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Tobago in History
The Dutch established themselves in Tobago in the 16th and 17th centuries. They had brought with them European medieval engineering.
In Tobago, sugar cane produced the juice from which sugar, rum and molasses came. Tobago show in their overgrown ruins economic activity and the mechanics of industrialization. The seized rusted giant cogwheels of the apparatus lie there to testify of a time of European colonization.
Franklyn's estate, St. David, is an example of the ruins of a sugar estate complex. Today, its machinery is called the 'Arnos Vale Waterwheel'. It is off Franklyn's Road, where one can see one of plantation sites of Tobago. One can visit three different sugar cane crushing technologies next to each other. There are the foundations of a windmill, the ruin of a chimney adjacent to a well-preserved steam engine, and an iron wheel, stamped 1857. Just behind are the ruins of an aqueduct, which once brought water to the wheel from the nearby river.
There is a windmill at Courland Bay estate, which has been turned into a house. The windmill at Grange estate is now a house as well. Mount Irvin estate, now a grand hotel, has its windmill built into the hotel itself. There are three mills at Riseland estate in St. Andrew, and two at Golden Grove. There are two at Bon Accord, converted into houses. Friendship estate has two, also converted into houses. There is also a large windmill at Lowlands.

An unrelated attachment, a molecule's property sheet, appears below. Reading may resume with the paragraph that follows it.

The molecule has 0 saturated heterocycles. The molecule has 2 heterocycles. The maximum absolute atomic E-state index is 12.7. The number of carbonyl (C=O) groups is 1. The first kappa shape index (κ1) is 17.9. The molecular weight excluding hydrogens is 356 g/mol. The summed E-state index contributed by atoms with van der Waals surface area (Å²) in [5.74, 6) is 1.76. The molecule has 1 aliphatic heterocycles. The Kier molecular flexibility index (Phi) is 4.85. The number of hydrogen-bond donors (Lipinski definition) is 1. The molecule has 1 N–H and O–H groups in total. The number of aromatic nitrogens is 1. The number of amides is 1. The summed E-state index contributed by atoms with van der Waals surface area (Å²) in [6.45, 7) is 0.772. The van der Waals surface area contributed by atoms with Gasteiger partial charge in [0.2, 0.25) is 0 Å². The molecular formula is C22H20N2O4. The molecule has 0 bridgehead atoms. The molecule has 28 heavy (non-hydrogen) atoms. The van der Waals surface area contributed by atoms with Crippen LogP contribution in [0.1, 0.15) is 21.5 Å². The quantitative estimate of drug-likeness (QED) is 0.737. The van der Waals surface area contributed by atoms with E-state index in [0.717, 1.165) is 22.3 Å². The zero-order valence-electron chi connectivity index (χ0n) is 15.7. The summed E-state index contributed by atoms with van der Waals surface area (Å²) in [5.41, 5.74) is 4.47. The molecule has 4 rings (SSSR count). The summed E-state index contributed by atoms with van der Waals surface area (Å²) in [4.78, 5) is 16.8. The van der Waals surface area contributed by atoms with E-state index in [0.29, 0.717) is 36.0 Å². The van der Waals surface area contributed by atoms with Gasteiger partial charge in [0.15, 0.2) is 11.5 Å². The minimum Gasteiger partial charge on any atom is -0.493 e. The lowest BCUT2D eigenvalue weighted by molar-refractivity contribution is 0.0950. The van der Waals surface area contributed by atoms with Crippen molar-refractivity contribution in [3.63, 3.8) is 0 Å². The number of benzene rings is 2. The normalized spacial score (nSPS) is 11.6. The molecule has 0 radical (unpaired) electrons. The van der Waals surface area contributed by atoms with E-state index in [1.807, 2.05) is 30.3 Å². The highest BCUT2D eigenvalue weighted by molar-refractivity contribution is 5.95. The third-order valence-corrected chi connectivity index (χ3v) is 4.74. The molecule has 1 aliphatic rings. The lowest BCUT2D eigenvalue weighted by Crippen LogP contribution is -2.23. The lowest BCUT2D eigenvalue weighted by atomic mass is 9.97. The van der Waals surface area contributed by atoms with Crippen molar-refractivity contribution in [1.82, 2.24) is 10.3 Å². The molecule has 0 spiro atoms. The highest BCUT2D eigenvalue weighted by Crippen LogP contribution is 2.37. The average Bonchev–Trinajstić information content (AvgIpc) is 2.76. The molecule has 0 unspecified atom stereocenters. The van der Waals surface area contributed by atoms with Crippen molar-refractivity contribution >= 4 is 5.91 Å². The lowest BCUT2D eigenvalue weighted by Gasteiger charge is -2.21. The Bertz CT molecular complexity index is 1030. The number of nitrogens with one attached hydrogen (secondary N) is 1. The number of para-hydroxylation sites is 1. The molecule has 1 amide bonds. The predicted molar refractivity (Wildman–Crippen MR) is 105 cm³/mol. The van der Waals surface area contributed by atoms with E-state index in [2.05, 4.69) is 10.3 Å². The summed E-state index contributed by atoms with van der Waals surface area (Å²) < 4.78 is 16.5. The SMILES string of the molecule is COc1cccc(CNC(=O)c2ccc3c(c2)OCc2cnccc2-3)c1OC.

Windmills exist at Killgwyn, Cove Shirvan and Bacolet. These ancient monuments to our past are parts of the history of Tobago. It gives insight into the 16th century adventurers against the backdrop of Europe's wars of conquest.
If only these monuments could talk, they would tell us about the excesses of the colonizers, the exploitation of people and the raping of the land. They would tell us, though the people have changed Tobago remains one of the most scenic places in the Caribbean.
Sources | Trinidad & Tobago | TriniView Home
Tobago in History Home | During the 17th and 18th centuries
The Capitulation and the Region
Compiled and edited by Amon Hotep for
Education 2000@ TriniView.com